On the street
I think so, just because it’s all stuff we’ve collected on our travels and pictures of people who are close to us.
We were out on a family bike ride recently, and like most outings of that nature, I was peeking around with at least one eye trying to spy the next great garden or home for my column.
When lo and behold, we rolled past a wash of color and happiness outwardly tattooed on a house in the Pinckney neighborhood. Tucked behind some old-growth trees is the most gregarious driveway and garage I've ever seen. Draped and strewn haphazardly above the driveway were a litany of peace flags and prayer flags. The garage is spray-painted by a graffiti artist as the onlooker was told to "inspire," and I decided right then and there that I simply must leave a note to introduce myself and see if the homeowner would like to give me a tour.
Meet homeowner Richard Renner, a bon vivant of the good life. Renner is an entertainer. I know, are you scratching your head like I was, thinking - "A what? Is that really a job?"
Indeed it is. Renner performs all over the country for fairs and festivals with his stage shows and silent clown act, inspired in part by Buster Keaton. He incorporates items that he has fashioned such as the "Recycle Cycle" and a remote-controlled robot for his roving performances, and don't forget daredevilish acts like stilt walking.
At 51 years old, Renner has been performing his vaudeville-inspired show since he graduated with a degree in theater from KU.
"I'm making a soapbox car right now that I'm entering in the Red Bull Soapbox derby in Denver (which is this weekend)," he says. "It is shaped like a hot dog in a bun, and it's called the Wiener Cycle. I mean really, who doesn't want to ride in a hotdog at 45 miles an hour? The Recycle Cycle is made of all recycled items. The idea is that the car has everything a car should have, but they are just made of other things."
In order to completely appreciate Renner's space, it is helpful to have a grasp on his history.
As we peruse his home, there are framed posters of his entertaining act and photographs displaying Renner in his outrageous costumes, many times posing next to some kind of invention or another. His space has evolved into his true personality only after enduring a divorce.
"Part of being single again, I found myself wanting to get in touch with my happy place, so I've made my happy place," he says. "This is the first time in my life my house is mine to do what I want with it."
Renner has sculptures in the garden made of blue bottles, bicycles and doors painted in bright primary colors. Spoons serve up the clanking noise of a wind chime, and shoes have been transformed into planters. People are sitting up and taking notice, too.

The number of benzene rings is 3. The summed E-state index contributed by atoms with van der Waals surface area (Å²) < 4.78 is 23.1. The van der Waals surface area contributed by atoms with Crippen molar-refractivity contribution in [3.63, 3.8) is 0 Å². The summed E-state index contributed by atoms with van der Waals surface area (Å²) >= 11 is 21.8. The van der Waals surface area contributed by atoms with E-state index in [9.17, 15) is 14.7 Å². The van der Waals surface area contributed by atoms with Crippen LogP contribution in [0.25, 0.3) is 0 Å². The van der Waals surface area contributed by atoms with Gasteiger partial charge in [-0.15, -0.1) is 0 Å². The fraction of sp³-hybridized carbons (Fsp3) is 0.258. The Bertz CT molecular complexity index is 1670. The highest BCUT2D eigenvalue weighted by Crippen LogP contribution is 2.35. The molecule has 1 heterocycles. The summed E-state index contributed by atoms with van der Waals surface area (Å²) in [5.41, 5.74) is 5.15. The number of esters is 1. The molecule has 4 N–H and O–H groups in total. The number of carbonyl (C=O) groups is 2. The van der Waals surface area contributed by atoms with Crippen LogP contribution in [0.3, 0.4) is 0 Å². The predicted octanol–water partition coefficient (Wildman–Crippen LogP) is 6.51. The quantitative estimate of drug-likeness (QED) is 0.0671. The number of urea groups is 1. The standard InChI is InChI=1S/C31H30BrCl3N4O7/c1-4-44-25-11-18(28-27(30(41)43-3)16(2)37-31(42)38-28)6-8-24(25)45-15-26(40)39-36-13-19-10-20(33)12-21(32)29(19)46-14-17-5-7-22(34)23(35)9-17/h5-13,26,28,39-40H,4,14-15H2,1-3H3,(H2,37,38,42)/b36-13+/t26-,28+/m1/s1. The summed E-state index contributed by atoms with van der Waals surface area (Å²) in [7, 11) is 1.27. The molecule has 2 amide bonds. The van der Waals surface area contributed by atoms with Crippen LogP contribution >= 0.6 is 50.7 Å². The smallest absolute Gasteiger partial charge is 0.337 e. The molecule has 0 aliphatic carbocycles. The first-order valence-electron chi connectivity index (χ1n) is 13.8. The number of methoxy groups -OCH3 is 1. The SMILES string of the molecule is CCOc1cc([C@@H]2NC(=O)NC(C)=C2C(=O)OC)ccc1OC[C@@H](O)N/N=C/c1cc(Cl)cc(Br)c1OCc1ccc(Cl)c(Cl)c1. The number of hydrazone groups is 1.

"People have come to the door and they'll say how great the place looks," Renner says. "I was mowing the lawn and people were stopping and taking pictures. I just love making things that feel good to me, and if someone else appreciates it, great."
Renner has certainly surrounded himself with colors, items and sayings that are meant to illicit a place of joy. Sayings include the following gems: "Blessed are they who can laugh at themselves, for they shall never cease to be amused." Or "life is supposed to be fun" and "dream big."
"People read hope, they read joy, and they feel it for even just a moment," Renner says.
His own saying is: "You are never going to get what you want, you're going to get something better."
When Renner's life was transformed by divorce, he decided to bring in a feng shui expert to aid him with his new outlook on his haven.
"I originally had the house feng shui-ed and she gave me a lot of great ideas, like the benefactor area - which for me is symbols of the universe," he says. "This is the relationship room, so everything is done in twos: two lamps, two candles and so on. I made as many areas in this house to sit and read as possible, peaceful places. I hand-painted the walls. I am painting over most of the walls, as the entire house was gray. I'm energizing it with color and getting rid of all that gray."
He has not shied away from color. His dining room chairs are all different hues and styles. He painted the chandelier above. His bathroom/game room is equipped with a Japanese pinball game called Pachinko and a slew of unique and mesmerizing items to take in. The stairwell wall is even emblazoned with a Buddhist blessing to aid Renner in finding and residing in his happy place: "May all living beings be filled with loving kindness, may we be well, may we be peaceful and at ease, may we be happy."
Renner's advice to those who find themselves in an unfamiliar home by themselves and in a place of turmoil and extreme change: Embrace it.
"Look and see what excites you," he says. "Don't worry if it seems undoable. Throw away the Pottery Barn catalogs, move to a city like Lawrence and let your imagination run wild. Lawrence is great. There is a lot of freedom of expression. You can paint your garage door and not have the home association on you, but actually get noticed and asked to be in the newspaper."